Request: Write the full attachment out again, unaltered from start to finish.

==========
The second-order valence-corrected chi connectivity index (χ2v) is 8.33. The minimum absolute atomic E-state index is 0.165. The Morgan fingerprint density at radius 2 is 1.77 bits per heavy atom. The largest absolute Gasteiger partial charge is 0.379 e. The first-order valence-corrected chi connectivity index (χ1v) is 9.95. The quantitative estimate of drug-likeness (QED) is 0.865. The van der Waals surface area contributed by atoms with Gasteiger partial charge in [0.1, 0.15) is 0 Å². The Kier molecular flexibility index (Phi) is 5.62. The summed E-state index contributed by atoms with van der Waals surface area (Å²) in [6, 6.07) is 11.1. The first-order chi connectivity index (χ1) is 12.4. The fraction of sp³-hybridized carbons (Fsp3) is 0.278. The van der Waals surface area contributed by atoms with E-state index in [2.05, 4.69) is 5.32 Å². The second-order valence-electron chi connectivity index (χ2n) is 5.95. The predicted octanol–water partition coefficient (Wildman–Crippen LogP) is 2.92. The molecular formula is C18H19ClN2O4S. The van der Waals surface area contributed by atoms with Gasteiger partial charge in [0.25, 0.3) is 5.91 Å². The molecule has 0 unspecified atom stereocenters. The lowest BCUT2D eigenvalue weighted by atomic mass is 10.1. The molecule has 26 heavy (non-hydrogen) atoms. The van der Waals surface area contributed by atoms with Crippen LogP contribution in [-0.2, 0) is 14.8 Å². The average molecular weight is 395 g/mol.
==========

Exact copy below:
The second-order valence-corrected chi connectivity index (χ2v) is 8.33. The minimum absolute atomic E-state index is 0.165. The Morgan fingerprint density at radius 2 is 1.77 bits per heavy atom. The largest absolute Gasteiger partial charge is 0.379 e. The first-order valence-corrected chi connectivity index (χ1v) is 9.95. The quantitative estimate of drug-likeness (QED) is 0.865. The van der Waals surface area contributed by atoms with Gasteiger partial charge in [0.1, 0.15) is 0 Å². The Kier molecular flexibility index (Phi) is 5.62. The summed E-state index contributed by atoms with van der Waals surface area (Å²) in [6, 6.07) is 11.1. The first-order chi connectivity index (χ1) is 12.4. The fraction of sp³-hybridized carbons (Fsp3) is 0.278. The van der Waals surface area contributed by atoms with E-state index in [2.05, 4.69) is 5.32 Å². The second-order valence-electron chi connectivity index (χ2n) is 5.95. The predicted octanol–water partition coefficient (Wildman–Crippen LogP) is 2.92. The molecular formula is C18H19ClN2O4S. The van der Waals surface area contributed by atoms with Gasteiger partial charge in [0.25, 0.3) is 5.91 Å². The molecule has 0 unspecified atom stereocenters. The lowest BCUT2D eigenvalue weighted by atomic mass is 10.1. The molecule has 26 heavy (non-hydrogen) atoms. The van der Waals surface area contributed by atoms with Crippen LogP contribution in [-0.2, 0) is 14.8 Å². The average molecular weight is 395 g/mol.